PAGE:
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A Very Bad Wizard: Morality Behind the Curtain Paperback – November 17, 2009
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A thought-provoking and entertaining tour of one of the frontiers of human knowledge the roots of our moral sense.”
Steven Pinker, Harvard College Professor of Psychology, Harvard University, and author of How the Mind Works and The Stuff of Thought
Tamler Sommers has become something of a legend in the world of philosophy, not only for his profound insights into human morality, but also for the almost supernaturally funny and engaging way he presents philosophical ideas. These interviews give the reader a real sense for some of the most important new research in the cognitive science of morality, but they also do an amazing job of capturing some of the verve and excitement of this emerging new field.”
Joshua Knobe, Assistant Professor, Program in Cognitive Science and
Department of Philosophy, Yale University
From the Inside Flap
?Do we have free will? What counts as justice in the Peruvian Amazon? Does evolutionary theory make ethics a sham? Is Catherine Zeta-Jones objectively hotter than Drew Barrymore?
These are just a few of the questions that philosopher Tamler Sommers attempts to answer in his interviews with ten acclaimed researchers in the burgeoning field of moral psychology.
Philip Zimbardo discusses his famous Stanford Prison Experiment, why he had to stop the study after only six days, and how what happened sheds light on the abuses of Abu Ghraib. Harvard neuroscientist Joshua Greene and Liane Young use MRI machines to investigate the neuroscience behind moral judgment. Jonathan Haidt tells us why we think sleeping with our siblings is wrong and how this relates to the clash between liberals and conservatives. Renowned primatologist Frans de Waal explains what his research on chimpanzees and bonobos can tell us about love and war. And much more.
A Very Bad Wizard is essential reading for anyone curious about the origins and inner workings of our moral lives.
Top Customer Reviews
That said, the reason I came to know the author in the first place was that I admired his work. This book is a great example of why. He has a real talent for bringing out clarity in concepts and arguments that are often so very unclear to non-philosophers. He also has a great knack for zeroing in on the central issues of a topic, and does not shy away from asking the hard, controversial questions. While asking these questions (or discussing such controversial topics) might be very uncomfortable, he adds humor and lighthearted fun so that what was previously uncomfortable to discuss somehow becomes enjoyable. I think these are all reasons why he is able to get such a great list of scholars to agree to do this kind of interview in the first place (and have it published).
Finally, although I am his friend and probably could have pressured him into giving me a free copy, I personally bought two copies (after giving my first one away). If you're even bothering to read the reviews on a book like this, I'm sure you'll love it.
This is a wonderfully edited, enjoyable, often humorous, fascinating read. This is the kind of book I am going to lend to a friend and then make sure I get it back so I can lend it again.
Although not relevant to the book, I feel it serves to note that I have always been a big Sam Harris fan, and have valued his work on many different subjects. The reason I mention this is because the book The Moral Landscape by Harris was the only ideology I had encountered or read about seriously before picking up this book. I have always had a strong interest in philosophy, and I have dabbled here and there with shorter works by philosophers, but it is easy for the layman to be bogged down by the numerous options and opinions, along with the complex language, used to describe philosophical concepts by various philosophers throughout time.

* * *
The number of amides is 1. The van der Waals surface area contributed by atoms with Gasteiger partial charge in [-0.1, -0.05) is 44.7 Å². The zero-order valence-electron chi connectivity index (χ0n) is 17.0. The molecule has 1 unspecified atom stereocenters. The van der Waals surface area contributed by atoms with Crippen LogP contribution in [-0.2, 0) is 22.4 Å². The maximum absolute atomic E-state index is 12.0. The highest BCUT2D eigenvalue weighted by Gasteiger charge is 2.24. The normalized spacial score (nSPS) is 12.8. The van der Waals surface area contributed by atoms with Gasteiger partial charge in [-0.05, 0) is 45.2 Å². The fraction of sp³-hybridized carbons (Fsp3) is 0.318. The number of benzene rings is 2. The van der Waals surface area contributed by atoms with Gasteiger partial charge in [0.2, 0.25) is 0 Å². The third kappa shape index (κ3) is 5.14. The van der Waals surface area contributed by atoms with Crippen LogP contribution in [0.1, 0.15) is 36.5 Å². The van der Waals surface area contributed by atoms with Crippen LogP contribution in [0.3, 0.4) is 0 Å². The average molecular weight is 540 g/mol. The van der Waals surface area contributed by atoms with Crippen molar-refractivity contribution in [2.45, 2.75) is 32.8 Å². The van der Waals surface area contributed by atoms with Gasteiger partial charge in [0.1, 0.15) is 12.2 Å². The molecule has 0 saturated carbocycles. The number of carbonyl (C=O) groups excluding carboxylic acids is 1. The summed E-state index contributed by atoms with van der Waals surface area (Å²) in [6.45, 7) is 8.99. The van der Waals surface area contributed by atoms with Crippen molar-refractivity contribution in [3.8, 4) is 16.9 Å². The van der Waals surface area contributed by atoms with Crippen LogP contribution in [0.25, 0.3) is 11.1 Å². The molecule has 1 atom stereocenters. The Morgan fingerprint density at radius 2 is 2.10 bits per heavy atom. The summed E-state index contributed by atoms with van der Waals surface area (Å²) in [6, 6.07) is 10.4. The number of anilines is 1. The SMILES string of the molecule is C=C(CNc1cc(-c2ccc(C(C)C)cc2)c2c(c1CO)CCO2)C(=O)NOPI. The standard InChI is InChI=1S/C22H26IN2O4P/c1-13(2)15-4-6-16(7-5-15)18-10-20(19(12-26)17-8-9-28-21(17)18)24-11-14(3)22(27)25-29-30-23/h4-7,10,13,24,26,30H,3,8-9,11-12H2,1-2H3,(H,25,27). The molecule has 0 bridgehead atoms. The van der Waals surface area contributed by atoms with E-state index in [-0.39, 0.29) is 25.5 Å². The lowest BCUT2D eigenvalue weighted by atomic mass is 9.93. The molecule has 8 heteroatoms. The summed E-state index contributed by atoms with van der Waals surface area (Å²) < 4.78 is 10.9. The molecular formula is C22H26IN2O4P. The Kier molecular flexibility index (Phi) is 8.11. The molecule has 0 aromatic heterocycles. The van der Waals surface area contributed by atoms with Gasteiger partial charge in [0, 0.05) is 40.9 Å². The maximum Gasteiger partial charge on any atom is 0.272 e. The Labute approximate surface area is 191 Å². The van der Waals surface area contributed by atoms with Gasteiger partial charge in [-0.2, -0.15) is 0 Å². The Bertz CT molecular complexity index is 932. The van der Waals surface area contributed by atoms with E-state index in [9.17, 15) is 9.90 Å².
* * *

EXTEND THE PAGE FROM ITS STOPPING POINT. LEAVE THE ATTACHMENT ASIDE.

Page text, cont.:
It was immediately apparent after beginning this book that I was opening Pandora's box in regards to ethics and morality, and that Harris' viewpoint of the subject was grossly insufficient in approaching this topic.
I love the fact that Sommers interviews prolific minds from many different backgrounds. To hear about morality as described by an anthropologist, versus a primatologist, versus a philosopher, versus a sociologist, one begins to see just how complex the matter of morality really is, and why it is a subject that science is ill equipped to deal with in its entirety, if at all. Sommers treats all of his interview subjects with fairness and asks excellent questions, but also pokes and prods to find the flaws or inadequacies in their own fields of study, revealing the the boundaries each of these fields of studies bumps into when trying to broach the subject of morality.Read more ›
Most Recent Customer Reviews
This is a wonderful primer for anyone interested in morality, free will and their cultural underpinnings. Read morePublished 16 months ago by Ken
A book of interviews with philosophers, (mostly) on the topics of free will and morality, that ends with the line 'Let's have another beer. Read morePublished on September 17, 2011 by Jeremy P. Bushnell
This was a required book for a philosophy class I took by the author. His book is actually very interesting and I highly recommend it to beginners in philosophy.Published on January 21, 2011 by Corey J. Pon
Common-appeal books usually fall into one of two traps: (1) They dilute content for a serious reader, or (2) they leave people behind with dry, technical language. Read morePublished on January 17, 2011 by Eric Titus
Glad I read it. Sommers gives Strawson's logical views about morality their due. He then entertainingly spends the rest of the book endeavoring to find a comfortable position back... Read morePublished on March 8, 2010 by Ward P. Mouchon